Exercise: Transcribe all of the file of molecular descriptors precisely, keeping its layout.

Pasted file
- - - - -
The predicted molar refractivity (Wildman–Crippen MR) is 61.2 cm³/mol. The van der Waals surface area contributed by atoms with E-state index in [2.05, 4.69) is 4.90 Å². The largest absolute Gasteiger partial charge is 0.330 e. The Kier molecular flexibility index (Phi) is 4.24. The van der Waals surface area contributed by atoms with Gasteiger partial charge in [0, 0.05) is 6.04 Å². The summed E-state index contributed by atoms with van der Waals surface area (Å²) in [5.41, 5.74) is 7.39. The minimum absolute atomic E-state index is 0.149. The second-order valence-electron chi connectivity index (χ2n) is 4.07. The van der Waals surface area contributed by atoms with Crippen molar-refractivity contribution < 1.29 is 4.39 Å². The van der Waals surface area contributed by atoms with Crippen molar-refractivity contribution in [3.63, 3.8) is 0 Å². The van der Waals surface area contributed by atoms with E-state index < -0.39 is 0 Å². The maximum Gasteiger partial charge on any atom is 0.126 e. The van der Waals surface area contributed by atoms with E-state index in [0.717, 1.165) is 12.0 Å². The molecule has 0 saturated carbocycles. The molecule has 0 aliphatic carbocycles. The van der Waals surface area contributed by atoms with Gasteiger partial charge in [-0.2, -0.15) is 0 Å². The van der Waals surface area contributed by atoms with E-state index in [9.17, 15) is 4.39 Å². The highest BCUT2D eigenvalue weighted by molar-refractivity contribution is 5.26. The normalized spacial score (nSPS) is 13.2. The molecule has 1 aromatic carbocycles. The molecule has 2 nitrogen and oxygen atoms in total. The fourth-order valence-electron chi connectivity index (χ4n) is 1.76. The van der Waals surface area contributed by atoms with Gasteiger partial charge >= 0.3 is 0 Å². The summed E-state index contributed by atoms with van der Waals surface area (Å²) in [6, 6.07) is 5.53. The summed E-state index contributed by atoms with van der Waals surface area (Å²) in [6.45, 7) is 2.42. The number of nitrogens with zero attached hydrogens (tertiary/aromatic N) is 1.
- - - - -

The predicted molar refractivity (Wildman–Crippen MR) is 61.2 cm³/mol. The van der Waals surface area contributed by atoms with E-state index in [2.05, 4.69) is 4.90 Å². The largest absolute Gasteiger partial charge is 0.330 e. The Kier molecular flexibility index (Phi) is 4.24. The van der Waals surface area contributed by atoms with Gasteiger partial charge in [0, 0.05) is 6.04 Å². The summed E-state index contributed by atoms with van der Waals surface area (Å²) in [5.41, 5.74) is 7.39. The minimum absolute atomic E-state index is 0.149. The second-order valence-electron chi connectivity index (χ2n) is 4.07. The van der Waals surface area contributed by atoms with Crippen molar-refractivity contribution < 1.29 is 4.39 Å². The van der Waals surface area contributed by atoms with Crippen molar-refractivity contribution in [3.63, 3.8) is 0 Å². The van der Waals surface area contributed by atoms with E-state index < -0.39 is 0 Å². The maximum Gasteiger partial charge on any atom is 0.126 e. The van der Waals surface area contributed by atoms with E-state index in [0.717, 1.165) is 12.0 Å². The molecule has 0 saturated carbocycles. The molecule has 0 aliphatic carbocycles. The van der Waals surface area contributed by atoms with Gasteiger partial charge in [-0.2, -0.15) is 0 Å². The van der Waals surface area contributed by atoms with E-state index in [9.17, 15) is 4.39 Å². The highest BCUT2D eigenvalue weighted by molar-refractivity contribution is 5.26. The normalized spacial score (nSPS) is 13.2. The molecule has 1 aromatic carbocycles. The molecule has 2 nitrogen and oxygen atoms in total. The fourth-order valence-electron chi connectivity index (χ4n) is 1.76. The van der Waals surface area contributed by atoms with Gasteiger partial charge >= 0.3 is 0 Å². The summed E-state index contributed by atoms with van der Waals surface area (Å²) in [6, 6.07) is 5.53. The summed E-state index contributed by atoms with van der Waals surface area (Å²) in [6.45, 7) is 2.42. The number of nitrogens with zero attached hydrogens (tertiary/aromatic N) is 1.